Kiwifruit is a vine plant, which survives all year round. In winter kiwifruit are leafless, in a dormant state, and can survive frosts to -10 degrees. Kiwifruit can be grown in most climates in New Zealand as they require adequate summer heat however the soil needs to remain moist and free-draining. Kiwifruit vines are fairly hardy and can grow in a wide range of temperatures but to produce the best fruit they need well drained fertile soils, shelter from the wind, adequate moisture and protection (from frosts especially) all year. The soils in the Bay of Plenty are well drained, but are low in essential nutrients including nitrogen, phosphorus and potassium which are important for the growth of the vines. Therefore, orchards are usually fertilized in spring and early summer, to ensure the best growth. The young and flowing shoots of the kiwifruit plant are easily damaged and need protection from New Zealand’s persistent winds, to stop damage. Growers use water sprinklers and wind machines to protect the crop from severe frosts. Kiwifruit vines are grown and trained on supports (either a pergola or a T-bar) Vines also need to be pruned regularly otherwise they can become tangled and unproductive. Planting layout of the vines are also important and they are planted in rows of 3-5 meters apart, dependent on their type of support and with spacing of 5-6 metres between plants in a row. To ensure pollination, males plants are distributed through the orchard, with male to female plant ratios around 1:5 (McAneney, Richardson & Green, 1989).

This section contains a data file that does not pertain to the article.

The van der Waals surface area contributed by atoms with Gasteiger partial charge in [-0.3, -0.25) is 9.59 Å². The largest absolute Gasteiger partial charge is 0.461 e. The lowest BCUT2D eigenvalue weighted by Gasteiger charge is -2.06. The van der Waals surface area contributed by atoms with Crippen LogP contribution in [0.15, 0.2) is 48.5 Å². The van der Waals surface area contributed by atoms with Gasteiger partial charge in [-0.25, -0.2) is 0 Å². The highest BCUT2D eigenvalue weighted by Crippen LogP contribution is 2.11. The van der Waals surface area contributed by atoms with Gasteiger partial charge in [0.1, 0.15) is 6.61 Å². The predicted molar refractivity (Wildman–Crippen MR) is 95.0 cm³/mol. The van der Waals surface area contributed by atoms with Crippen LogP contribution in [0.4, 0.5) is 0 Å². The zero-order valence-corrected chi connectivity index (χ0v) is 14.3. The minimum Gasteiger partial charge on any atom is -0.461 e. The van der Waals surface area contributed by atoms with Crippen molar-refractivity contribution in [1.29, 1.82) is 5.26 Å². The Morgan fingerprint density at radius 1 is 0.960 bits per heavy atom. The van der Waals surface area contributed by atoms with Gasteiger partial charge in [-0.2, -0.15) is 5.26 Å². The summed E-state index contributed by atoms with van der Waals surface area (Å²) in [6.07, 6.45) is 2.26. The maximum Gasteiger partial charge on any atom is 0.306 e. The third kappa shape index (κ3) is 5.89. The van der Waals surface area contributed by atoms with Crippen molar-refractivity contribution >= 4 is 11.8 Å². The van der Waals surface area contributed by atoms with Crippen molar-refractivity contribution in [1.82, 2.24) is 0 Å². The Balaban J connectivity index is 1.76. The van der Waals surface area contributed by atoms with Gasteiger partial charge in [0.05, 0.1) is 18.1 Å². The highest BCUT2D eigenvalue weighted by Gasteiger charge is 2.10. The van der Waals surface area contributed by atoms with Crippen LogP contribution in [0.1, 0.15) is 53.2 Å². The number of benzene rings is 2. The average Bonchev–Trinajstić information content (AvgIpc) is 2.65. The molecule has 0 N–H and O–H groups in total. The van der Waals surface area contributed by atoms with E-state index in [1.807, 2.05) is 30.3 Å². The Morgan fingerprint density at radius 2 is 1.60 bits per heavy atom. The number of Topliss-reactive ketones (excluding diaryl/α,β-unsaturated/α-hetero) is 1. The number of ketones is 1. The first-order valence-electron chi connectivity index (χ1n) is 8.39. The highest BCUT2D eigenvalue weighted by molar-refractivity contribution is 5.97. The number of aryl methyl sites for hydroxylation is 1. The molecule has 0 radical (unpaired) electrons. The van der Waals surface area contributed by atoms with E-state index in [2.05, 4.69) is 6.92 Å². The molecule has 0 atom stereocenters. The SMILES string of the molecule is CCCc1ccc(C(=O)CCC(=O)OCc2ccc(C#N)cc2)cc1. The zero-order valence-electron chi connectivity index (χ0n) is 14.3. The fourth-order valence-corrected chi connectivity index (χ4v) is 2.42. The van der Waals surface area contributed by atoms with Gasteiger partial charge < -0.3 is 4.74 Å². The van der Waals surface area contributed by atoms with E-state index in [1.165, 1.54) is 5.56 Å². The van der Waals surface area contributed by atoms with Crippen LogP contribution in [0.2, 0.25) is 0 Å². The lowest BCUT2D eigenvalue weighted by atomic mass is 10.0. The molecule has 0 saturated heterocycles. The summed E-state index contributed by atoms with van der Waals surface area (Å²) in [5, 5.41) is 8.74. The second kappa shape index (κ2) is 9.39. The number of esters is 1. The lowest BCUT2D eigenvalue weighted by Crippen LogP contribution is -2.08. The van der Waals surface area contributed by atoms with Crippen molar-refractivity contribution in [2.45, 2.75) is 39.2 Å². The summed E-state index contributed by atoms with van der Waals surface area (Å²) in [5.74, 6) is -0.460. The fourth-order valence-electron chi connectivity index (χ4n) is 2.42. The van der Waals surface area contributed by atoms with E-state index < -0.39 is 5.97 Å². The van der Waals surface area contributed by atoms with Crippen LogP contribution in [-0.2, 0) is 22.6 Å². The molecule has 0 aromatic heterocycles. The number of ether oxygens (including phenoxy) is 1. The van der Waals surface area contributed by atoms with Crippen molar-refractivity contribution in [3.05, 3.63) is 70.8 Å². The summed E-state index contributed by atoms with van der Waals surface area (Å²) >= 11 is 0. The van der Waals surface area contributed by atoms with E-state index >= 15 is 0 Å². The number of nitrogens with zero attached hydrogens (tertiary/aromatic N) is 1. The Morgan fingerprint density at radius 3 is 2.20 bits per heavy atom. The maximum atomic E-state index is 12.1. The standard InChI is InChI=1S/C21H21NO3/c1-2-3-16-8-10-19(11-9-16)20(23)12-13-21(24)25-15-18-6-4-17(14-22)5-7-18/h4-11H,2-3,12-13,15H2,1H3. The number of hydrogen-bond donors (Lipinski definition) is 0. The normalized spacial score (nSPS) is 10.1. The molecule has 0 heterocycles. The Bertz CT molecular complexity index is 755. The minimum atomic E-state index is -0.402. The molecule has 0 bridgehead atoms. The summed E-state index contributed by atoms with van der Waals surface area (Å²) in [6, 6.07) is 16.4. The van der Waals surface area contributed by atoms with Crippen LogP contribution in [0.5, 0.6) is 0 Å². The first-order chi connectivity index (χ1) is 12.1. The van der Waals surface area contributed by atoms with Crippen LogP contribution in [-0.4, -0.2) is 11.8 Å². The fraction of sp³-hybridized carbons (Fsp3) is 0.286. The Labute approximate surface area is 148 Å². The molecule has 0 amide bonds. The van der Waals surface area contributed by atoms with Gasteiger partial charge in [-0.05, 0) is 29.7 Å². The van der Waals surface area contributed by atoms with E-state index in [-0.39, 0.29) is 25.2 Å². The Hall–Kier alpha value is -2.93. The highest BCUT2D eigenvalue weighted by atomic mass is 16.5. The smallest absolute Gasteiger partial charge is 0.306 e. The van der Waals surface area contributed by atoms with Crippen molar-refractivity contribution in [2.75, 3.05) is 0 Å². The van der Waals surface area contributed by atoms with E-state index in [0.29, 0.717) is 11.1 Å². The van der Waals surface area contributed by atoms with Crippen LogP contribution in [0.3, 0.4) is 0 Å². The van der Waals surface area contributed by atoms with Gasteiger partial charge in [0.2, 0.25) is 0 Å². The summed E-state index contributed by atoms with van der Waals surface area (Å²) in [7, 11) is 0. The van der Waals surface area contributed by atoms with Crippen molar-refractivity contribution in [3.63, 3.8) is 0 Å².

The kiwifruit year starts after the previous seasons harvest when the vines drop their leaves and enter winter dormancy. Growers prune fruited and surplus canes. Dormancy lasts until late August, when the buds begin to swell. Budbreak, shoot growth and flowering all occur in the spring. The timing and extent of these processes are dependent on how cold it was during winter (Freguson & Seal, 2008).